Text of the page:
But Nikaidou isn’t depressed; he’s right where he wants to be, and when Rei checks in on him, he’s defeated an 8-dan with an all-new move he’s hopeful they’ll name after him. Seeing Rei there only compounds Nikaidou’s manic joy, and when Rei sees how wrong Shimada was and how happy his friend is, he can’t help but smile and laugh—something Souya could never do. I reckon Rei will be fine!

Mahoutsukai no Yome – 16

The pagan holiday of Yule is upon Chise and Elias, and the Yule Twins appear to remind them to make their preparations, gathering various logs, boughs, leaves and berries. Elias wants to make certain Chise doesn’t overwork herself (she herself wonders if she’ll make it to next Fall), while they both have to convince Ruth that he’s not a failure of a familiar after Chise’s latest scare.

These scenes are imbued with the spirit and the beauty of the season, from the snow shimmering in the setting sun to the awkward exchange of kisses under the mistletoe. Elias reports that Chise’s kiss made him a little “tingly” in the neck and back, but is that because he felt something emotionally, or just feeling the effects of having to crouch down?

The next day, after receiving a message via bird in the night, Chise sneaks away to London on her own, where she meets Alice. Alice wants to hang, but also needs advice on what to get Renfred for Christmas. It occurs to Chise she hadn’t even considered getting Elias a gift, but wants to do so.

As they shop and eat and eat and shop, Alice eventually runs into a “straggler from her past”, who wants to sell her drugs. When he doesn’t take no for an answer, Alice kicks him in the balls, and Chise scares of his friends with a ferocious Ruth (eager to redeem himself).

Now that Chise has seen a glimpse of Alice’s past, she tells Alice not to hold back on talking about that past just because it might be uncomfortable; after all, Chise knows something about rough pasts!

Alice was a drug dealer and an addict until one day Renfred plucked her off the streets, invited her into his home as a ward of sorts, and stayed with her throughout the long, painful withdrawal process.

Once she was clean he put her to work organizing his library, but when she opened the wrong book a monster jumped out to attack her, and Renfred took the attack for her, having his face all ripped off.

From then on, Alice knew she could trust Renfred, which made him the first person she could trust in her life. Now that extends to at least a second person, as she clearly trusts and likes Chise enough to open up like this.

Once their shopping for their respective masters is finished, the two part ways, and Chise and Ruth (who is happy Chise has made a friend) head home, where an “angry” Elias is waiting. I use angry in quotes because he himself isn’t sure what it means to be angry, but if he was going to be angry it would be because Chise ran off alone without telling him anything.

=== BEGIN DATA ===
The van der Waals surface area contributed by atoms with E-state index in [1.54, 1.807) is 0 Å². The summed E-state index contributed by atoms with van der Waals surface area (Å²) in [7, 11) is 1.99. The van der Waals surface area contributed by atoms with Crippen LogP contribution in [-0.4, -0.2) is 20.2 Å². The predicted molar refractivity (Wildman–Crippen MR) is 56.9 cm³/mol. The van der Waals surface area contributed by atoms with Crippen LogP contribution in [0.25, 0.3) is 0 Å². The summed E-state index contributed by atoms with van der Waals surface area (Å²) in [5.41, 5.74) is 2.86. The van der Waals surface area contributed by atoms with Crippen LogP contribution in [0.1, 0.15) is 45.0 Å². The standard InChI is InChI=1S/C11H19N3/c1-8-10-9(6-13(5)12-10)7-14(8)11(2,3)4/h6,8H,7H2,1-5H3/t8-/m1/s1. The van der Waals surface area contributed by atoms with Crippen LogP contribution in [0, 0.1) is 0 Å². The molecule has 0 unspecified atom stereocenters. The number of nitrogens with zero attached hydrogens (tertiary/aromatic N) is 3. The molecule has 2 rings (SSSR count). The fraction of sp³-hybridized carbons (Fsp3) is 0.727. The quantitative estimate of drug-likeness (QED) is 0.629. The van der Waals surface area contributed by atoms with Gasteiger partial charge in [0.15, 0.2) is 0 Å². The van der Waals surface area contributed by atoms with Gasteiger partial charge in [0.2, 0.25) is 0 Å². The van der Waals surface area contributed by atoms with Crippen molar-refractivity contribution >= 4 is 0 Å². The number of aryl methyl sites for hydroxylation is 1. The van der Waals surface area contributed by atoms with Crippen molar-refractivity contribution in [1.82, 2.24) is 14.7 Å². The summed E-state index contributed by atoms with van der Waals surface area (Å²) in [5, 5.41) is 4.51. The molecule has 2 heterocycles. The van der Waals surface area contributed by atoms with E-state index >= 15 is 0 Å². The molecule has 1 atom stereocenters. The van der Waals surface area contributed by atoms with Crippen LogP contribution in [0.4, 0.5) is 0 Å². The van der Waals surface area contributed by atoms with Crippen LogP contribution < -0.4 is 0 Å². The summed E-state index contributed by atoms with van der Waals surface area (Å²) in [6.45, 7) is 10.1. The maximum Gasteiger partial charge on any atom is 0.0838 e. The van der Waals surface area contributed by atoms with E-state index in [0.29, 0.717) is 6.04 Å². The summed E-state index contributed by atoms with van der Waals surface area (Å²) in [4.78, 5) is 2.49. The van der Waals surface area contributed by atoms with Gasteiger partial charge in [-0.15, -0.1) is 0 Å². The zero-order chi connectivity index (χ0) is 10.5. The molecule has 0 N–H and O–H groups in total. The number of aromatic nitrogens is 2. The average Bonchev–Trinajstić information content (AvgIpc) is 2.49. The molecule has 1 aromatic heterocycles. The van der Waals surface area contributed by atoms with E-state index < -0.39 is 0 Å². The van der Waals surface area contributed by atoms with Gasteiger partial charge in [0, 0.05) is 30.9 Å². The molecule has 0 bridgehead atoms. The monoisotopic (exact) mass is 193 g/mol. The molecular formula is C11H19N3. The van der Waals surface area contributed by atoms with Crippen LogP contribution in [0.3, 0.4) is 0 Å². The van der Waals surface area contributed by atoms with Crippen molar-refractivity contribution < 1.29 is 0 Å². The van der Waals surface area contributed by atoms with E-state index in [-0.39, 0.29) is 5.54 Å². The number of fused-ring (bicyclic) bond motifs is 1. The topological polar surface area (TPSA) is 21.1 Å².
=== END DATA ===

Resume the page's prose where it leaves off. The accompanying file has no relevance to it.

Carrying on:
Still, Elias is happy with Chise’s gift for him, a new string tie, while Chise learns that Elias has a knack for making teddy bears, and made a big one, his best yet, for her. He also points out other presents for her to open Christmas morning.

Chise goes to bed warm, excited, and actually looking forward to the morning, something that would have been quite foreign in her dark past. The next day Ashen Eye finds “a pitiful child” walking in the snow; likely the subject of next week’s episode. But this week was all about Yule, Christmas, and two women with dark pasts living much brighter, happier lives. I can dig it.

3-gatsu no Lion – 37

Rei has known Souya for years, but like everyone else, has regarded him as some kind of shogi diety, floating above the ground on a higher plane of existence…and shogi. But thanks to his win in the Newcomer Tournament, here he is, sitting opposite Souya, a real, living, breathing human being. Rei isn’t sure if Souya has strayed into his world, or if he has strayed into Souya’s.

As their commemorative match progresses, it’s pretty clear it’s the latter. And you know what? Rei likes it in Souya’s world! It’s a pretty chill place where he doesn’t feel the same pressures or emotions when facing previous opponents.

He’s in the eye of the white storm, where all is quiet, and where there is nothing but shogi, the next move, and the moves after that. Calm, tranquil, and refreshing almost to the point where Rei feels bad for insulting an opponent who defeated him.

And Souya does defeat him, mostly due to an error Rei knows he made the second he placed the piece. In the review, he makes the right move instead, and the Meijin nods. When Rei looks at the palm of his hand, Souya speaks the words “that’s what it’s like.”

Whether Rei can now feel the game through his fingers, the fact remains it was a good match. I’m glad Rei didn’t pull out a miracle win, because that frankly would have not lined up with all we know about Souya, mostly that he’s nigh unbeatable.

Rei doesn’t like losing, but at least he knows when a win simply isn’t in the cards; the gap is too wide, and he hasn’t figured out how he’ll catch up, if that’s even possible. And it wasn’t by any means an embarrasing loss; his match with Souya engendered much lively discussion among their shogi peers.

Last week Rei got his first taste of Souya-attempting-to-act-human at the pre-match reception, and was somewhat troubled by the fact Souya has always been profoundly alone.

Rei, as we know, has a fair amount of Kawamoto in him, and so when the bullet train service is suddenly suspended, he takes care of a disoriented Souya, who proceeds to follow Rei around like a lost puppy.